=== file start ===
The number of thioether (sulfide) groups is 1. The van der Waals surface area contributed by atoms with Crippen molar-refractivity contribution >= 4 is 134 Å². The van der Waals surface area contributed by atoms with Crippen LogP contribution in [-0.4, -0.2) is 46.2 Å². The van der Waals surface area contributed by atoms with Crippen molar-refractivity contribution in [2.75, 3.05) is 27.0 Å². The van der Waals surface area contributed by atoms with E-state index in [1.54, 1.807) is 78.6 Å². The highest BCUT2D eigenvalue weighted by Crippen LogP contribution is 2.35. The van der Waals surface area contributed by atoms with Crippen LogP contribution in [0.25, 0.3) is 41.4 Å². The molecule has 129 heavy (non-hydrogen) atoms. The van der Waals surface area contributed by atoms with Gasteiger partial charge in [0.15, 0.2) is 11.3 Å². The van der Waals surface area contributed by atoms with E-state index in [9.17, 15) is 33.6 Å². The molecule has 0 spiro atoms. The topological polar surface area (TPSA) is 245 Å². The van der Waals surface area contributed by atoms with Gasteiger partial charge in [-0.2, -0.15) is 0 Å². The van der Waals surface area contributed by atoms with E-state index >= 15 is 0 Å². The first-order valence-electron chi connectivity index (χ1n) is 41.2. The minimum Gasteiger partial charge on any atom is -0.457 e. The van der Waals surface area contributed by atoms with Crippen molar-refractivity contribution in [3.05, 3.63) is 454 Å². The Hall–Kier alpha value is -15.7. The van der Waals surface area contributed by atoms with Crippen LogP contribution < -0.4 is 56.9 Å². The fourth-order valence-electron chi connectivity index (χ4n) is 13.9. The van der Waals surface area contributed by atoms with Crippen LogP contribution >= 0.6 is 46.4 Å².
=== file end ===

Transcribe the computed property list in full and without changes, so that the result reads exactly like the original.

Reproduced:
The number of thioether (sulfide) groups is 1. The van der Waals surface area contributed by atoms with Crippen molar-refractivity contribution >= 4 is 134 Å². The van der Waals surface area contributed by atoms with Crippen LogP contribution in [-0.4, -0.2) is 46.2 Å². The van der Waals surface area contributed by atoms with Crippen molar-refractivity contribution in [2.75, 3.05) is 27.0 Å². The van der Waals surface area contributed by atoms with E-state index in [1.54, 1.807) is 78.6 Å². The highest BCUT2D eigenvalue weighted by Crippen LogP contribution is 2.35. The van der Waals surface area contributed by atoms with Crippen LogP contribution in [0.25, 0.3) is 41.4 Å². The molecule has 129 heavy (non-hydrogen) atoms. The van der Waals surface area contributed by atoms with Gasteiger partial charge in [0.15, 0.2) is 11.3 Å². The van der Waals surface area contributed by atoms with E-state index in [9.17, 15) is 33.6 Å². The molecule has 0 spiro atoms. The topological polar surface area (TPSA) is 245 Å². The van der Waals surface area contributed by atoms with Gasteiger partial charge in [-0.2, -0.15) is 0 Å². The van der Waals surface area contributed by atoms with E-state index >= 15 is 0 Å². The first-order valence-electron chi connectivity index (χ1n) is 41.2. The minimum Gasteiger partial charge on any atom is -0.457 e. The van der Waals surface area contributed by atoms with Crippen molar-refractivity contribution in [3.05, 3.63) is 454 Å². The Hall–Kier alpha value is -15.7. The van der Waals surface area contributed by atoms with Crippen LogP contribution < -0.4 is 56.9 Å². The fourth-order valence-electron chi connectivity index (χ4n) is 13.9. The van der Waals surface area contributed by atoms with Crippen LogP contribution >= 0.6 is 46.4 Å².